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To remove the hookless lure you can take a piece of 3/4 inch plywood and put a whole in it about 1 inch diameter. Run his snout through the hole then while his mouth is open shove a wooden dowl in between his jaws so that when he bites down the jaws are wedged open and won't fall back through the hole. Then you can carefully remove the tangled lure. Cut bait also works well for them, let them run with it till they stop, reel up the slack then set the hook hard as you can. Cut p erch or spot seem to work well for me where I am.

--John
 

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You can catch them with small bluegills or minnows. They are hard to hook, but if you let them run for a little bit with the bait, they will flip it around in there mouth and work it down towards the back. this is when you can get the hook in the corner of there mouth. My friend and I have caught a ton of them this way. They will always hit live bait. Check anywhere around pony pasture, or northbank statepark, you should have no problem finding them.
 

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Gar

We just used cut shad a little smaller than you use for catfish and fished a creek channel off the main channel.











This is my buddy Mike Faulkner holding one up he caught.


We caught about 15 that day, the biggest was 52", and could have caught more but wanted to fish for cats. Live minnows would be the best bait, large shinners. Good luck.

mini moe
 

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Catsting small Rapala's for them with medium light tackle gear is always a hit especially in the summer. Typically these is easier done when sight fishing for them. It may not work in cloudly water.
 

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I've caught them on the pocamoke and a natcoke on 6 inch rebels. while fishing for bass. I would normally see them rolling in the middle of the river. but I found out they like the little feeders as well as the shad when their are bait up near the shore. But like what some one all ready said live bait under a cork is the best I've seen used for consistance.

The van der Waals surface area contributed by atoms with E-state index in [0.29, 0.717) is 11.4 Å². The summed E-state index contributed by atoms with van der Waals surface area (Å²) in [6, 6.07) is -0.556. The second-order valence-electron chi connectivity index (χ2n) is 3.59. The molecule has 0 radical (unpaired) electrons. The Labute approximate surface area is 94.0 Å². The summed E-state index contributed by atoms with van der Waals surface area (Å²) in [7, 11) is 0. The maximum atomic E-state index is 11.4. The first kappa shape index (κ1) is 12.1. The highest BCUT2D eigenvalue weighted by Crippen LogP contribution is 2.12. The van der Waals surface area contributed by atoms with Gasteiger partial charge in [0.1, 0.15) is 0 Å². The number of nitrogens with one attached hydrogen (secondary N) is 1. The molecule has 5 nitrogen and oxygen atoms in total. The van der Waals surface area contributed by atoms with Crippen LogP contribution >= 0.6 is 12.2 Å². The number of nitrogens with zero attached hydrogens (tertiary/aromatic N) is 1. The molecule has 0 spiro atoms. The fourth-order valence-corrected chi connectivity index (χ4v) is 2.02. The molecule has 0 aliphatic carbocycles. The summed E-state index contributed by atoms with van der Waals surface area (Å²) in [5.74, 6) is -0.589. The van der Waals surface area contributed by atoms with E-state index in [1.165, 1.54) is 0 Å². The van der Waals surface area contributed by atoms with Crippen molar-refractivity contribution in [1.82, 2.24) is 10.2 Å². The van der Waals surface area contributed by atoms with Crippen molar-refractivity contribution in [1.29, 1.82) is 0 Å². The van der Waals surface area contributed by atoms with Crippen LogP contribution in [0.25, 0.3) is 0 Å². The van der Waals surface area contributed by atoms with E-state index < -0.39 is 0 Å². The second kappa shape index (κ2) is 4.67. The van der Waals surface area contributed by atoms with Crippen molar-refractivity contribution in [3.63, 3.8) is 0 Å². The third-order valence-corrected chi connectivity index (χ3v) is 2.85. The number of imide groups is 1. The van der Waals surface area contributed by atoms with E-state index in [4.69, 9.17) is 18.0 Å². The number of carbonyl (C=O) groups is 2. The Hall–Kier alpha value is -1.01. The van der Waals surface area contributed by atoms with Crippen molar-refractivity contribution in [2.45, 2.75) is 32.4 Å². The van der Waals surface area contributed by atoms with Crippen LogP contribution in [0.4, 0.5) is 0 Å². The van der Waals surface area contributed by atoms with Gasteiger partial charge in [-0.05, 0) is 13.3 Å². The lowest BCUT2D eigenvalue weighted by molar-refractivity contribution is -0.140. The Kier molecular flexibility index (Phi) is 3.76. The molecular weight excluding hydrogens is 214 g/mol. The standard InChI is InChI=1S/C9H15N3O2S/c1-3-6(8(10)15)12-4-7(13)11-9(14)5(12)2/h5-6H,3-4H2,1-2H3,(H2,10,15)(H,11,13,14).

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Discussion Starter · #16 ·
Hey everybody, I figured I would dig up this thread and add a recent report. I found Gar Man Jack's website, www.garmanjack.net, and ordered one of his rope lures. I went with FinaddictMike's suggestion and launched my kayak on Morris Creek. I want to thank you for letting me in on that spot, as sure enough I saw plenty of gar surfacing and jumping. It took alot of casts, but after a couple of hits I finally made a quality cast towards a big gar I had just spotted. Sure enough, it took the rope lure and the fight was on, when it started taking drag and pulling the yak I knew I had a decent one. After a fun fight, the fish surfaced and I had a gar on my hands that went atleast 40 inches. At this point I was a bit unsure of how to handle him considering I was in a kayak, so I admired him for a bit in the water and reached for my camera as he seemed docile. Apparently he was a bit camera shy, as he then proceeded to take a downward dive and pulled himself out of the rope lure. Oh well, my first gar and my biggest fish ever so I was more than happy! I then paddled back to the ramp with a nice successful feeling. Any gar reports from this summer?
 

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I am usually not very willing to give the location of a honey hole away but I do not think that gar are a fish to be too protective over. On low tide go up Tomahund Creek, pass my brothers house on the right, keep around the first right turn and the giant Captain John Smith cypress tree, jog back to the left, then a sharper left turn after passing by the woods on the right. You will come up on a 90' turn to the right where the mouth of a small creek dumps out from the left, it is called Nanny's gut. Right in that bend there by that gut it is about 15-16 ' on low tide. The gar stack in there like cord wood and break the surface. Throw a shiner minnow, under a cork, out into the school and hold on. Last time I was out my stiletto advantage prop chopped up a biggun.

Thank me later,

Kepone:yes:
 

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use floating artificial crank baits and stuff , gars will slam em !!